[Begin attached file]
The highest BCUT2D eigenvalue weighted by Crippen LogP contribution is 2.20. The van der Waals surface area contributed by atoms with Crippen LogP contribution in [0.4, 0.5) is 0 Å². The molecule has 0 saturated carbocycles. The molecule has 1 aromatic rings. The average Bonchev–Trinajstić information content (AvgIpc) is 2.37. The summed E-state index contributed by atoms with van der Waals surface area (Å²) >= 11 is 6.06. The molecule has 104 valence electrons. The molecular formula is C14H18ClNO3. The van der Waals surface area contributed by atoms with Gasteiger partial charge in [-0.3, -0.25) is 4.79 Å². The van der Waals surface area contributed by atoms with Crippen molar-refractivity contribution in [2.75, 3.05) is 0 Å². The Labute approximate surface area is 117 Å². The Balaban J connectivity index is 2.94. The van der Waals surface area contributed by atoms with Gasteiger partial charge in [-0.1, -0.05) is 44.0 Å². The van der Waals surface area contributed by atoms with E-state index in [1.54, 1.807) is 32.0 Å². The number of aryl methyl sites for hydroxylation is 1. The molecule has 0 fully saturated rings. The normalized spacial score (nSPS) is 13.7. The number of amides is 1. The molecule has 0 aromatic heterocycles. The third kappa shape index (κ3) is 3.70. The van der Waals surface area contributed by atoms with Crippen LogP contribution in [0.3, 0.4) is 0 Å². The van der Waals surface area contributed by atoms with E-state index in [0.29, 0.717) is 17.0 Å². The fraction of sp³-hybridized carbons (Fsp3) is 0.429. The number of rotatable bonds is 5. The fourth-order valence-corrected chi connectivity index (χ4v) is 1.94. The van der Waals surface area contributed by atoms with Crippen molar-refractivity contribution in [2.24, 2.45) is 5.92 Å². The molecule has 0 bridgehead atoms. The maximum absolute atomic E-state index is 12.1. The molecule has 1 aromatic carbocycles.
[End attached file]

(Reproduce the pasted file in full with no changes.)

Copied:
The highest BCUT2D eigenvalue weighted by Crippen LogP contribution is 2.20. The van der Waals surface area contributed by atoms with Crippen LogP contribution in [0.4, 0.5) is 0 Å². The molecule has 0 saturated carbocycles. The molecule has 1 aromatic rings. The average Bonchev–Trinajstić information content (AvgIpc) is 2.37. The summed E-state index contributed by atoms with van der Waals surface area (Å²) >= 11 is 6.06. The molecule has 104 valence electrons. The molecular formula is C14H18ClNO3. The van der Waals surface area contributed by atoms with Gasteiger partial charge in [-0.3, -0.25) is 4.79 Å². The van der Waals surface area contributed by atoms with Crippen molar-refractivity contribution in [2.75, 3.05) is 0 Å². The Labute approximate surface area is 117 Å². The Balaban J connectivity index is 2.94. The van der Waals surface area contributed by atoms with Gasteiger partial charge in [-0.1, -0.05) is 44.0 Å². The van der Waals surface area contributed by atoms with E-state index in [1.54, 1.807) is 32.0 Å². The number of aryl methyl sites for hydroxylation is 1. The molecule has 0 fully saturated rings. The normalized spacial score (nSPS) is 13.7. The number of amides is 1. The molecule has 0 aromatic heterocycles. The third kappa shape index (κ3) is 3.70. The van der Waals surface area contributed by atoms with Crippen LogP contribution in [0.3, 0.4) is 0 Å². The van der Waals surface area contributed by atoms with E-state index in [0.29, 0.717) is 17.0 Å². The fraction of sp³-hybridized carbons (Fsp3) is 0.429. The number of rotatable bonds is 5. The fourth-order valence-corrected chi connectivity index (χ4v) is 1.94. The van der Waals surface area contributed by atoms with Crippen molar-refractivity contribution in [2.24, 2.45) is 5.92 Å². The molecule has 0 bridgehead atoms. The maximum absolute atomic E-state index is 12.1. The molecule has 1 aromatic carbocycles.